The positions of Clinton and Warren regarding the corporate establishment are so disparate that within days after Warren first appeared publicly with Clinton as the presumptive nominee in what some touted as an audition for the vice presidency, Warren attacked silicon valley and the tech giants, all Clinton donors.  The brazen and justified attack prompted Vanity Fair, to publish the article, "Elizabeth Warren Just Proved Why She'd Make a Terrible Running Mate."  The article boldly proclaimed that "attacking the same donors that Clinton is courting is a recipe for disaster."  Politico reported that Wall Street donors have threatened to dump Clinton over Warren. The Obama administration has advanced the corporate agenda served by establishment politicians, knowingly or unwittingly.

As an aside, I predicted two years ago that the Democratic Party would ultimately "do the right thing," and mercifully kill the Clinton candidacy, and I predicted that the Party would install Warren as its candidate.  Warren would be a formidable candidate, and could right the Clinton betrayal of the Obama Administration specifically, and of the Progressives generally. Although I was initially encouraged when Joe Biden rebuffed the "Draft Joe," movement after, by the way, consulting Elizabeth Warren, recent events seem to suggest a closing of the circle of establishment Democrats.  Whether this circle includes or excludes Elizabeth Warren and Bernie Sanders remains to be seen. Whether my prediction will become reality also remains to be seen.

I agree with the authors that government has become corrupted and co-opted by corporate and multinational interests. This is not just a problem for the Left, however.  The Left and Right disagree, generally, about the ability of the government to solve problems, whether courts or legislatures should resolve disputes, and whether international, state, or federal action is most appropriate in taking governmental action.  While the Right generally utilizes a hierarchical value system and the Left is more likely to utilize a dialectic that dispenses with first principles (even these generalizations are sometimes untrue, however; an excellent example is the Catholic concept of "social justice," which obviously springs from a hierarchical value system that is traditionally rather rigid, but most would characterize as "Leftist", nonetheless).  Of course, there are differences between those on the Left and those on the Right.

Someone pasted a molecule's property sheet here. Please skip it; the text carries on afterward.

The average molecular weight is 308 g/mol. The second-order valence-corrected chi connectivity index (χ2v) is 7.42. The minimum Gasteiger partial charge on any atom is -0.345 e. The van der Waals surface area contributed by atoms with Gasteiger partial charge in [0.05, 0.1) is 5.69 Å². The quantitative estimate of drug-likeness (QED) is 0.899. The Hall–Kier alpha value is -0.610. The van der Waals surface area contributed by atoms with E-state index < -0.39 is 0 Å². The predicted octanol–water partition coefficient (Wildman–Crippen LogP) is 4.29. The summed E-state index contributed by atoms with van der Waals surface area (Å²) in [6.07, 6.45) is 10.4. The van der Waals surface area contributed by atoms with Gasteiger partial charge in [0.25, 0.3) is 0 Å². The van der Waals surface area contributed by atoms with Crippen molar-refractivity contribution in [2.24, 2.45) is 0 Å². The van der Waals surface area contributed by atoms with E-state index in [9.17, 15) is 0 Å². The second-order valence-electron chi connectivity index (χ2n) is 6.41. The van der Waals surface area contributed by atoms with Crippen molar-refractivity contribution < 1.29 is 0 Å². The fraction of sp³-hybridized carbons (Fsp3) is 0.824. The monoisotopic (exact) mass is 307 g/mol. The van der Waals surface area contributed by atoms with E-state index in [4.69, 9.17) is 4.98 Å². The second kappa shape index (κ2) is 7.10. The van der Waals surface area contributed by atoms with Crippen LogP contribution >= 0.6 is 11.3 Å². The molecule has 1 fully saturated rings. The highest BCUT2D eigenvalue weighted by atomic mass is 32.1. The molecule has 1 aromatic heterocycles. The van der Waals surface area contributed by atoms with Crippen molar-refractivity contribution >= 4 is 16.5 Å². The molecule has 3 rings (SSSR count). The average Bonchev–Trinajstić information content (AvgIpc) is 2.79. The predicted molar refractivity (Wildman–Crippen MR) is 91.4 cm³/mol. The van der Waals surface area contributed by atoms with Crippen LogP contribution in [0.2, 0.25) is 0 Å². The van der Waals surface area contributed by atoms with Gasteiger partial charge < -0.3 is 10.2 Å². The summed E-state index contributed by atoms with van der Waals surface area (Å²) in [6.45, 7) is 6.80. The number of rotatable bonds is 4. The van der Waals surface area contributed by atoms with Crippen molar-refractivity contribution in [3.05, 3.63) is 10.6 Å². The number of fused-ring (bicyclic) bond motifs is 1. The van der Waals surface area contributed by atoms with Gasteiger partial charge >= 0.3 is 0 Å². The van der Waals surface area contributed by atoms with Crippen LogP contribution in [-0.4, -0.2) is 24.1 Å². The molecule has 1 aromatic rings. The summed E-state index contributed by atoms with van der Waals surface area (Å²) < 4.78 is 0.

Values Common to Both the Left and the Right

What few will admit, however, is that, at least in the United States, traditionally, both the Left and the Right agree on most core values, goals, and objectives:  free speech; freedom of assembly; freedom from prohibition of religious expression; freedom of the press; freedom from search and seizure; freedom from investigation without probable cause; freedom from self incrimination; freedom from taking property without reasonable compensation; the right to trial by jury; the right to confront and examine witnesses; the right to counsel. These core values elevate, for both the Left and Right, individual rights above the power of the state. 

Both Left and Right agree fundamentally regarding protection of the environment, although they disagree regarding the scope and balance regulation should take.  The Right might be more cooperative with the Left regarding environmental protection, by the way,  if the corporate agenda did not so obviously flaunt environmental protection by moving environmentally threatening manufacturing and production to countries that seem little concerned with the environment, but more on that later.